PARIS: The most remarkable thing about the nearly perfect fossils was not that they belonged to 40-kilo kangaroos that mysteriously evolved to climb trees, though that was remarkable enough.
What really startled paleontologists is that southwestern Australia’s Nullarbor Plain, site of the discovery, is a treeless shrubland and was thought to be that way even when the newly named Congruus kitcheneri hopped — and, apparently, climbed — across its reaches some 50,000 years ago.
The Latin-derived name says it all: “Null” for “none”, and “arbor” for “tree”.
The barren, slug-shaped region — 1,100 kilometres (700 miles) from head to tail — is even bookended by road signs that say, in all capital letters, “END OF TREELESS PLAIN”.
“I remember looking at the bones on the hands and the feet with their big, curved claws and saying to my colleague, ‘You’re probably not going to believe me, but I think it was climbing trees!’” recalled Natalie Warburton, a researcher at the Centre for Climate-impacted Terrestrial Ecosystems at Murdoch University in Perth.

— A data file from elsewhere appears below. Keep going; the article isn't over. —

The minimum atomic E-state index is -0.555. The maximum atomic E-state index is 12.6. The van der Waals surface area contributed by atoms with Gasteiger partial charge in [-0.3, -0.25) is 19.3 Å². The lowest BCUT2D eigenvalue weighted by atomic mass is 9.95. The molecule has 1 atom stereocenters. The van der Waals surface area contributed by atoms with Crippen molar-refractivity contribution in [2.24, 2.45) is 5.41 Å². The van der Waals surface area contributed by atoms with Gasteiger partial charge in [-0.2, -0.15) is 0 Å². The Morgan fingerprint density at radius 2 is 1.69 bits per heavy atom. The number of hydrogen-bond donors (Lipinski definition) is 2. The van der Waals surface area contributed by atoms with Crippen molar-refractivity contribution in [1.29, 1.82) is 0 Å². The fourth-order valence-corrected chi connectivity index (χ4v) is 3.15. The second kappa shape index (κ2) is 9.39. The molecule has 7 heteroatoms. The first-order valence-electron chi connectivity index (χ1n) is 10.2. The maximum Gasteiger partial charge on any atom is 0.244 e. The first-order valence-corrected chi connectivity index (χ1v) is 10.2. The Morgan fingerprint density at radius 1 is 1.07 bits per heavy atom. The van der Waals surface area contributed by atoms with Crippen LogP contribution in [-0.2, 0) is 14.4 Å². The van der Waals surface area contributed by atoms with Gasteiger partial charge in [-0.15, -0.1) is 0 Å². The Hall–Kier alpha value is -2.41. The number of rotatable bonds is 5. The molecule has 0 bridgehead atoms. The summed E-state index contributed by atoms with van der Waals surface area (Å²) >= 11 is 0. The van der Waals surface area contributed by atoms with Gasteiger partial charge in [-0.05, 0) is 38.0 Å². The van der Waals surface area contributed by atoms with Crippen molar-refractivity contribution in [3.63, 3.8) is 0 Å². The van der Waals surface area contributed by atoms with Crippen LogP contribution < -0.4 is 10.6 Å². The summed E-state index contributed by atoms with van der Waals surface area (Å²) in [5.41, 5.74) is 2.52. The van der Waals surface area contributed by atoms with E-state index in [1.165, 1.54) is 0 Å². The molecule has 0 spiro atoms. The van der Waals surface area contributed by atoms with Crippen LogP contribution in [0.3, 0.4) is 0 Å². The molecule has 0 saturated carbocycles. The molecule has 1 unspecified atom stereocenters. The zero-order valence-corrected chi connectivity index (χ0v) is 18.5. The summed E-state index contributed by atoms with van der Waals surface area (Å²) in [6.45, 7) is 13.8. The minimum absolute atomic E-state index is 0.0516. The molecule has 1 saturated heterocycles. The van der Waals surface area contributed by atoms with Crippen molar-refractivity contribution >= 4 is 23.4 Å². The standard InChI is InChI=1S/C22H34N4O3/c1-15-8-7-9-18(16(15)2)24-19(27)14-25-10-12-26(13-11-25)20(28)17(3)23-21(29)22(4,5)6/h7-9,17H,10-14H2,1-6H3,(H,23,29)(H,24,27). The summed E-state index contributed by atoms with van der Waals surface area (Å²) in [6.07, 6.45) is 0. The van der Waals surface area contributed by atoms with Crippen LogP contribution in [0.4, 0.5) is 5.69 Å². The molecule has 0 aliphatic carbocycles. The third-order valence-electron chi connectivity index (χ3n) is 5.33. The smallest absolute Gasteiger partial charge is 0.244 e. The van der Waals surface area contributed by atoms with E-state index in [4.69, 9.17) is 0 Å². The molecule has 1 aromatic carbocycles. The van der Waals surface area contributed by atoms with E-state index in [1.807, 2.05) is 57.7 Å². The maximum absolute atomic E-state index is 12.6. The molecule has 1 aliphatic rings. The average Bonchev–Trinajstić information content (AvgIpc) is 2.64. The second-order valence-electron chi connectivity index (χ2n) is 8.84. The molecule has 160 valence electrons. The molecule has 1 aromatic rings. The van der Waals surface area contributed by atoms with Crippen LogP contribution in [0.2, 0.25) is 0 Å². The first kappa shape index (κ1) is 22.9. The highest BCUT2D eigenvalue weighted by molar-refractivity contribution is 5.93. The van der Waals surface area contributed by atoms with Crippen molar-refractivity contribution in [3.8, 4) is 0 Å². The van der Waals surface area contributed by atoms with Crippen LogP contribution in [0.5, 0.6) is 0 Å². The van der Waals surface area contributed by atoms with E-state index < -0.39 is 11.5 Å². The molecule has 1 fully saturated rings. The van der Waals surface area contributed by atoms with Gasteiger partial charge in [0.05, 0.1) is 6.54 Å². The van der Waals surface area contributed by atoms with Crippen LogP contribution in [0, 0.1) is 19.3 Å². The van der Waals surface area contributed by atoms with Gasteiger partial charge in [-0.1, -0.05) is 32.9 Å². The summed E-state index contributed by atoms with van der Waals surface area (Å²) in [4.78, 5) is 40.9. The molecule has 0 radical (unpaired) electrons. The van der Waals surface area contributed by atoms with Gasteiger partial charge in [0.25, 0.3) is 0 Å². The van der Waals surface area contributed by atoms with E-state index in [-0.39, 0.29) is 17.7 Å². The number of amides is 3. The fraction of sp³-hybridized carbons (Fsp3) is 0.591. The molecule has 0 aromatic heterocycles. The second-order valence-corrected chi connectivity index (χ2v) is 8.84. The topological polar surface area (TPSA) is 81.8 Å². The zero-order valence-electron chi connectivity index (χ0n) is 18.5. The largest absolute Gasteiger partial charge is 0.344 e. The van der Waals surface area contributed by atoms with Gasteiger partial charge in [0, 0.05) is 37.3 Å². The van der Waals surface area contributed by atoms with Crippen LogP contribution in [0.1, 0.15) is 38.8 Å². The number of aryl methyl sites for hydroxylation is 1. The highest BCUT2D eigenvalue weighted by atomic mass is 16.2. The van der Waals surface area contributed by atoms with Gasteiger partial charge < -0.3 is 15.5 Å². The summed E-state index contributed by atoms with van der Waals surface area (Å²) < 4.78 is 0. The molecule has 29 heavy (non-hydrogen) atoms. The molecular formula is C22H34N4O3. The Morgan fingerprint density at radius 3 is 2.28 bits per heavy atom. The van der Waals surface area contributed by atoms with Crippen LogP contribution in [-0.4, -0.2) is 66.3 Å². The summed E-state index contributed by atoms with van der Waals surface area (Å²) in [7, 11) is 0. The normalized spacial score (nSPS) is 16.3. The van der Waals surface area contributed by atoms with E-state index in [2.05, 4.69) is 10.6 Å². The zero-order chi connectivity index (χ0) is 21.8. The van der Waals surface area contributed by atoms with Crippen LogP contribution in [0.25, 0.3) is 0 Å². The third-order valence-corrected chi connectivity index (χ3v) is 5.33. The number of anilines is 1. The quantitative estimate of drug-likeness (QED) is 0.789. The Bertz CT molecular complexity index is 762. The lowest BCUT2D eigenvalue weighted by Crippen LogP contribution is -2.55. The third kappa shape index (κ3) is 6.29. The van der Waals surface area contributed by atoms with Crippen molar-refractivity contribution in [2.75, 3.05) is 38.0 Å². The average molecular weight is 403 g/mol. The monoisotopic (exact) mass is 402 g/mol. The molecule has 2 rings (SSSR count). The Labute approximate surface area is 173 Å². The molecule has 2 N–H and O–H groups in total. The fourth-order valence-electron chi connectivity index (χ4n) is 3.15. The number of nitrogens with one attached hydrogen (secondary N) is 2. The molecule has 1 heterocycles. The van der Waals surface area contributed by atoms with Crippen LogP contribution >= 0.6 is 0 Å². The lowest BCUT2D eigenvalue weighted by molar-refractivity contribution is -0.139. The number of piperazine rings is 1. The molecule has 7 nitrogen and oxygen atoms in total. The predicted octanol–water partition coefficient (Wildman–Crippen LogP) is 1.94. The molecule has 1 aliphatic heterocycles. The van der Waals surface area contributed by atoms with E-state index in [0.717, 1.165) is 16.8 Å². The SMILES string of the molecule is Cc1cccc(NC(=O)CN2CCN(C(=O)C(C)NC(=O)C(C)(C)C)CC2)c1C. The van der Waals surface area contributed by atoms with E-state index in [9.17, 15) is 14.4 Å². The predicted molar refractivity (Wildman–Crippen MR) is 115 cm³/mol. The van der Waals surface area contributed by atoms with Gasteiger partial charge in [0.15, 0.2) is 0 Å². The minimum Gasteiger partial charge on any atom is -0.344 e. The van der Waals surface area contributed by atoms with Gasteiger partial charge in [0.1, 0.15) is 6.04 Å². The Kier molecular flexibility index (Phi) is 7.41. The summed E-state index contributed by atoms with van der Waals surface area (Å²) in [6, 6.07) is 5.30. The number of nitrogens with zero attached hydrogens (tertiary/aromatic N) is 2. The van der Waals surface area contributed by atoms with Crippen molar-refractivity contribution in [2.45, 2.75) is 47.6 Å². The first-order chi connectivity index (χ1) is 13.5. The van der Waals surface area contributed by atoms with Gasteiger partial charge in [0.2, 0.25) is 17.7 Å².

The “hugely unexpected” tree-climbing behaviour, detailed on Wednesday in the journal Royal Society Open Science, is certainly significant, she said.
With the exception of distant cousins in the tropical canopy of New Guinea, the 60-odd living species of kangaroos, wallabies and other marsupials in the family macropodidae — all descendents of tree-dwelling, possum-like ancestors — have long since evolved to make their way on terra firma.